Sunday, April 16, 2006

Soviet Sea Monsters!

Scotland boasts Nessie and Morag, lurid tales of lake monsters raise their heads throughout Canada, the USA and Scandinavia, so it's surprising that Russia, with thousands of lakes, has so few mythical creatures to populate them. This 'monster gap' is all the more inexplicable given the Russian's love for wildly improbable stories and their predeliction for believing that everything from cheese to TV was invented in the motherland.

Lake Ladoga in Northern Russia is the largest lake in Europe covering 6,830 square miles. Lake Oenga, second on the list, is fed by 58 rivers and boasts 1,369 islands. Lake Baikal in southeastern Siberia (pictured right) is by far the largest and oldest body of fresh water on the planet, for up to 30 million years it's held a fifth of the world's fresh water. An incredible 395 miles long, with an average width of 30 miles, its 5,315 feet at its deepest and covers 12,200 square miles. Its where Nessie would go for her holidays but despite its vast size, and the vaguest of rumours of 'strange animals' in the past, not a cryptozoological sausage.

Lake Khaiyr

A story is told of a monster in lonely Lake Khaiyr, in the Yanski area of Yakutsk. A soviet scientist searching for mineral deposits, Gladkika came across a huge, jet black animal with a long neck and small head feeding on grass by the side of the sake. It says everything about Soviet Scientists that, like the astronauts in 'Solaris' dealing with a sentient planet by dropping nuclear weapons on it, he ran for his gun.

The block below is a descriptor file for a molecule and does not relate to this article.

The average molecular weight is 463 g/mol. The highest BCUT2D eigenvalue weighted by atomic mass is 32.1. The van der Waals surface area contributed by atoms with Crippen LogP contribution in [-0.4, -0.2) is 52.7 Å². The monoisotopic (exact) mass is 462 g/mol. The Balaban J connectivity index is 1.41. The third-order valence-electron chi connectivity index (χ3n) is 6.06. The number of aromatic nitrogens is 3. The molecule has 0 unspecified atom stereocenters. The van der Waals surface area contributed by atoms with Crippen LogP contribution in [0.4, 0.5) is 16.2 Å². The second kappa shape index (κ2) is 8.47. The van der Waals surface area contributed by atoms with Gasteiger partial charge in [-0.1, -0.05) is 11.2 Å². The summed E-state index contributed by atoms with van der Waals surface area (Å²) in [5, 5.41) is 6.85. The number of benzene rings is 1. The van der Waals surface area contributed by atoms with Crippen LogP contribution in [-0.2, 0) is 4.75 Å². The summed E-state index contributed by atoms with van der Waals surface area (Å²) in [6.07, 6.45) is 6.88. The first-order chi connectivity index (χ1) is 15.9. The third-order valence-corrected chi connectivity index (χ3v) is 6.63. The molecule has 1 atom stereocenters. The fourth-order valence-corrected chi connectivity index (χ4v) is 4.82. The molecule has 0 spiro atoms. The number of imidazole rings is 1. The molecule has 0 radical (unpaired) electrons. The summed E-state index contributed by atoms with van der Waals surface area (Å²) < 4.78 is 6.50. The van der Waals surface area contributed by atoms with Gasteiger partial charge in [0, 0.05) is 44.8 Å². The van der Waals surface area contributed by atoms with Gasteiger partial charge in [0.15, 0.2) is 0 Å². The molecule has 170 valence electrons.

He ran to find the rest of his party but, predictably the monster had disappeared on their return. Suspicions that he'd seen the apparition through the bottom of a vodka bottle were dispelled when the animal reappeared a couple of days later, this time rearing up in the middle of the lake. The party noticed that, uniquely, it sported a dorsal fin. The animal has not been seen again, the Lake's tourist industry being nonexistent, and it's unlikely this hybrid of icthyosaur, plesiosaur and fresian cow will be spotted again.

Koskolteras Rhombopterix

'Nature' carried a small story in 1977, just after Sir Peter Scott had claimed to have photographed 'Nessie' that 'Koskolteras Rhombopterix' might have been seen in Lake Kos Kol in Kazakhstan. This monster was 15 metres long with a large, 2m x 1m head. It quoted an unnamed commentator on Moscow radio observing that since several "extinct" species had been recently rediscovered to be still surviving, it was possible that "unknown creatures of the kind reported in both these lakes" might, indeed, exist.


Lake Brosno, 50 miles north of Moscow near the city of Tver, is Russia's last hope of a decent monster panic. Far from one isolated sighting, it has a long history of mystery and intrigue from legends of giant snakes and dragons living in the water to underwater volcanoes.